Doctoral thesis

Analysis of mechanisms that control the onset of neurogenesis in the avian retinas

ContributorsRodrigues, Tania
Defense date2016-10-11

The macula and fovea located at the optical centre of the retina make primate visual perception unique among mammals. Our current understanding of retina ontogenesis is primarily based on animal models having no macula and no fovea. However, the pigeon retina and the human macula share a number of structural and functional properties that justify introducing this new model system for retina development. Comparative transcriptome analysis of the pigeon and chicken retinas during development reveals that the pigeon's genetic programs underlying cell differentiation are postponed until the end of the period of cell proliferation. The late onset of neurogenesis has a profound effect on the developmental patterning of the pigeon's retina which challenges the current models of retina development. The pigeon's retinal epithelium is inhibitory to cell differentiation and results in the uncoupling of tissue growth and neurogenesis. These developmental features allow the pigeon to build a retina that displays the structural and functional traits typical of primate macula and fovea.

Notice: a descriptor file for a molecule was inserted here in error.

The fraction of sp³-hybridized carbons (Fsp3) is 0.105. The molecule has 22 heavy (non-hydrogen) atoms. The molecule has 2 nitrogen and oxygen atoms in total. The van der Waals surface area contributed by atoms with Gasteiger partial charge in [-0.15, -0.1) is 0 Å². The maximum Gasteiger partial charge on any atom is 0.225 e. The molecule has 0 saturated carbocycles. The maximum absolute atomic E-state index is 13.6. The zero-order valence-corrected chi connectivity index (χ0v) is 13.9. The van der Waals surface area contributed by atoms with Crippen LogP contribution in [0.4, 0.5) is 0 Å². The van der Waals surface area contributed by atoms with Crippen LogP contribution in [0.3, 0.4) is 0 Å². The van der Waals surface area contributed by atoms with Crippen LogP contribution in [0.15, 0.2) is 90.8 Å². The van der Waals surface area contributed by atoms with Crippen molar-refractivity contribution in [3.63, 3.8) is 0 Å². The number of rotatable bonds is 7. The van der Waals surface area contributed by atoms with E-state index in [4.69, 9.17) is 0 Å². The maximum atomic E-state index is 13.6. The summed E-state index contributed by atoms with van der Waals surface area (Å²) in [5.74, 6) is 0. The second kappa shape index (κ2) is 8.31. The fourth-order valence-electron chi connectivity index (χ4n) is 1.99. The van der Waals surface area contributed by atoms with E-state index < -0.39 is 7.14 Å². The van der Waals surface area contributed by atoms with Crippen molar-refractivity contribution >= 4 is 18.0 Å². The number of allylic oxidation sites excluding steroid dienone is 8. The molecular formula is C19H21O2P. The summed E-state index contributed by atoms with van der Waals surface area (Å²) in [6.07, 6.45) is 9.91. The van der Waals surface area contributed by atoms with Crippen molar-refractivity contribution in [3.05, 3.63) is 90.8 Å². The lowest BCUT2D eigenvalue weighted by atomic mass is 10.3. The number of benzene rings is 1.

• Retina development heterochrony
  • Avian transcriptomes
  • Neurogenesis
  • Notch signalling
  • BHLH transcription factors
Research group
Citation (ISO format)
RODRIGUES, Tania. Analysis of mechanisms that control the onset of neurogenesis in the avian retinas. 2016. doi: 10.13097/archive-ouverte/unige:89585
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Creation11/29/2016 7:01:00 PM
First validation11/29/2016 7:01:00 PM
Update time03/15/2023 1:01:52 AM
Status update03/15/2023 1:01:52 AM
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